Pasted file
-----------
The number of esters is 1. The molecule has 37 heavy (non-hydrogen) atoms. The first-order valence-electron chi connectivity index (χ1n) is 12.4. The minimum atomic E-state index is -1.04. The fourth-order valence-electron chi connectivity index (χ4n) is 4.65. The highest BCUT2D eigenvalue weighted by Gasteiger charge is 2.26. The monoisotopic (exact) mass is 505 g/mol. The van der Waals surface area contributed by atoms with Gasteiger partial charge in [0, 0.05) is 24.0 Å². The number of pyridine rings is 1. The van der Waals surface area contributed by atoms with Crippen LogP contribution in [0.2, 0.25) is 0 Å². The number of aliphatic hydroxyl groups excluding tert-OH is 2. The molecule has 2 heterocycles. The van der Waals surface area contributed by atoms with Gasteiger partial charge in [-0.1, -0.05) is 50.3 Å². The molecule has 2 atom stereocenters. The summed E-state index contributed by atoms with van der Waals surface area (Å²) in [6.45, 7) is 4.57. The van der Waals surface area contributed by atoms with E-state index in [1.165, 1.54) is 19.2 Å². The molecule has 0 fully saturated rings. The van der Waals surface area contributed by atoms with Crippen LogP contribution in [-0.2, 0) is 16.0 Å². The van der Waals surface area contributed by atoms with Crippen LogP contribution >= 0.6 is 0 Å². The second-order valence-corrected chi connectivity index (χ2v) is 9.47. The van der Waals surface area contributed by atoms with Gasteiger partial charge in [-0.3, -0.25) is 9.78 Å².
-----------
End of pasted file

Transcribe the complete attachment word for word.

The number of esters is 1. The molecule has 37 heavy (non-hydrogen) atoms. The first-order valence-electron chi connectivity index (χ1n) is 12.4. The minimum atomic E-state index is -1.04. The fourth-order valence-electron chi connectivity index (χ4n) is 4.65. The highest BCUT2D eigenvalue weighted by Gasteiger charge is 2.26. The monoisotopic (exact) mass is 505 g/mol. The van der Waals surface area contributed by atoms with Gasteiger partial charge in [0, 0.05) is 24.0 Å². The number of pyridine rings is 1. The van der Waals surface area contributed by atoms with Crippen LogP contribution in [0.2, 0.25) is 0 Å². The number of aliphatic hydroxyl groups excluding tert-OH is 2. The molecule has 2 heterocycles. The van der Waals surface area contributed by atoms with Gasteiger partial charge in [-0.1, -0.05) is 50.3 Å². The molecule has 2 atom stereocenters. The summed E-state index contributed by atoms with van der Waals surface area (Å²) in [6.45, 7) is 4.57. The van der Waals surface area contributed by atoms with E-state index in [1.165, 1.54) is 19.2 Å². The molecule has 0 fully saturated rings. The van der Waals surface area contributed by atoms with Crippen LogP contribution in [-0.2, 0) is 16.0 Å². The van der Waals surface area contributed by atoms with Crippen LogP contribution >= 0.6 is 0 Å². The second-order valence-corrected chi connectivity index (χ2v) is 9.47. The van der Waals surface area contributed by atoms with Gasteiger partial charge in [-0.3, -0.25) is 9.78 Å².